• Requesters using records for commercial purposes must certify this when submitting the request. Requesters who fail to certify are subject to special penalties.
  • Handling commercial purpose requests:
    • Longer Timelines: Custodians have an additional 7 days to respond to commercial requests (14 days total). This pushes out the timeline for other elements of the request process, such as extension request deadlines and timeline to provide active and inactive records.
    • Special fees: You can charge a fee for expediting commercial requests, reducing the timeline from 14 days to the standard 7 days. This fee is capped at two times the cost of production. (See 7. Fees, Invoicing, & Payments)

Overcoming Challenges with Commercial Requests

Legacy systems may require time- and resource-intensive reconfiguration to accommodate the new workflows, timelines, and fees for commercial reporting. If tracking requests manually, you’ll probably need two separate spreadsheets.

JustFOIA users can:

  • Collect additional optional information regarding commercial requests with Dynamic Fields.
  • Modify form fields (add, modify, edit, require, etc.) as needs and requirements change without involving the vendor.
  • Manage different types of requests separately if needed, including timelines.
  • Modify request timelines and deadlines to align with the specific nature of the request.
  • Report on commercial requests independent of other types of requests.
  • Generate itemized invoices, including special fees that only apply to this type of request, and collect payments in the Payment Portal.

2. New Reasons to Deny Requests

Under the new law, agencies are able to deny requests that:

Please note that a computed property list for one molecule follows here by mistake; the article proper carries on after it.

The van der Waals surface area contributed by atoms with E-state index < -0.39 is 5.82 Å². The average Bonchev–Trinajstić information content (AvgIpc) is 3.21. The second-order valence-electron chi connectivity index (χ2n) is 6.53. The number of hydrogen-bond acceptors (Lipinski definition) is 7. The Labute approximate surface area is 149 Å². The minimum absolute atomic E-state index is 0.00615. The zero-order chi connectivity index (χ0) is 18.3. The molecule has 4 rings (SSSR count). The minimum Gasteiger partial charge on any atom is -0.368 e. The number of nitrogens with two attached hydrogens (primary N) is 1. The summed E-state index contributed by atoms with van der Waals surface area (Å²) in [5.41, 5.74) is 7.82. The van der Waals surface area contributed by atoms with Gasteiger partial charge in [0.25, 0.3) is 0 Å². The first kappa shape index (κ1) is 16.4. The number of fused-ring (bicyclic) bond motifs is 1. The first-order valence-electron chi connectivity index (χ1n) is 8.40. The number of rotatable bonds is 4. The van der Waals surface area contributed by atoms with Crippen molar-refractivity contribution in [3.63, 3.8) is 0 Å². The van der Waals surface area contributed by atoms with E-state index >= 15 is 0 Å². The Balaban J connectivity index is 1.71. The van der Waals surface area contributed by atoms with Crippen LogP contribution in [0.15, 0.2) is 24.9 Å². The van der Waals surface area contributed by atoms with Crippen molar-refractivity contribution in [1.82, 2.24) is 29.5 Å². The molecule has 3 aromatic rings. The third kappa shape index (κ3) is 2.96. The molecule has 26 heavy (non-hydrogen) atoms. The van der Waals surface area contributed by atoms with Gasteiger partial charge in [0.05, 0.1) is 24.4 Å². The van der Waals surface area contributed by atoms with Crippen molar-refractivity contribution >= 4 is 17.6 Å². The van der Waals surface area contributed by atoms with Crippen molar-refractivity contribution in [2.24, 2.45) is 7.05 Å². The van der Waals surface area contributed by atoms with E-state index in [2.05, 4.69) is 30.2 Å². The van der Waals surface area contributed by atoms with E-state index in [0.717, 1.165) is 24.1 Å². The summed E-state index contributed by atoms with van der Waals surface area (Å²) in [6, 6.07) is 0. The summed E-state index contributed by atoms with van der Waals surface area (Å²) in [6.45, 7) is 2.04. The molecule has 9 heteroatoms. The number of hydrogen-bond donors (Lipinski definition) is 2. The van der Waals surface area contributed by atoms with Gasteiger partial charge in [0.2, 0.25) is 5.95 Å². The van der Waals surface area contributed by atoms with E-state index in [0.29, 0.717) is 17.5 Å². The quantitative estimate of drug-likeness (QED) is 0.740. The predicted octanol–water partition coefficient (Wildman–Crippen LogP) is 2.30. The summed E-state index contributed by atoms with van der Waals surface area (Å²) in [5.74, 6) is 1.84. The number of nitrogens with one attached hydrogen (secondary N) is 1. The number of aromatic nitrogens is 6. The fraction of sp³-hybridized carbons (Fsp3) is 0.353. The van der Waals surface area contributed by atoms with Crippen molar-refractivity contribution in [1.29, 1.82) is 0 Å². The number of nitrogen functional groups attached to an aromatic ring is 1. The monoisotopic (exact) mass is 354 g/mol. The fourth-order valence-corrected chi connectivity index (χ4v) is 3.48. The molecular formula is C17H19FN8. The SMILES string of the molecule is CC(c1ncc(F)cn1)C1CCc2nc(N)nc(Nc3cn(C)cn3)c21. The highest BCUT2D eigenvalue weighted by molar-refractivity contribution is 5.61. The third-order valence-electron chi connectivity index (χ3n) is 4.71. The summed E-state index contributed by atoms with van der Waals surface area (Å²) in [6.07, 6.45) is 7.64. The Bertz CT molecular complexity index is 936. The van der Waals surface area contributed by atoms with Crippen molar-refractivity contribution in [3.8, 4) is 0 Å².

• Provide substantially more information than required.
  • Require more than reasonable efforts to clarify.
  • Don’t provide all required fields on the form developed by the Government Records Council (see 3. Required Form).
  • Are sent to multiple custodians at the same agency for the same (or similar) records when a request is already pending.
  • Request communications (mail, email, text messages, correspondence, social media postings, and social media messages) without specifying all of the following:
    • A specific job title, position, or accounts to be searched.
    • A specific subject matter.
    • A reasonable time period.

Overcoming Denials Challenges

Legacy systems may require time- and resource-intensive reconfiguration to accommodate the new workflows, timelines, and fees for commercial reporting. If tracking requests manually, you’ll probably need two separate spreadsheets.

JustFOIA users can:

  • Collect additional optional information regarding commercial requests with Dynamic Fields.
  • Modify form fields (add, modify, edit, require, etc.) as needs and requirements change without involving the vendor.
  • Manage different types of requests separately if needed, including timelines.
  • Modify request timelines and deadlines to align with the specific nature of the request.
  • Report on commercial requests independent of other types of requests.
  • Generate itemized invoices, including special fees that only apply to this type of request, and collect payments in the Payment Portal.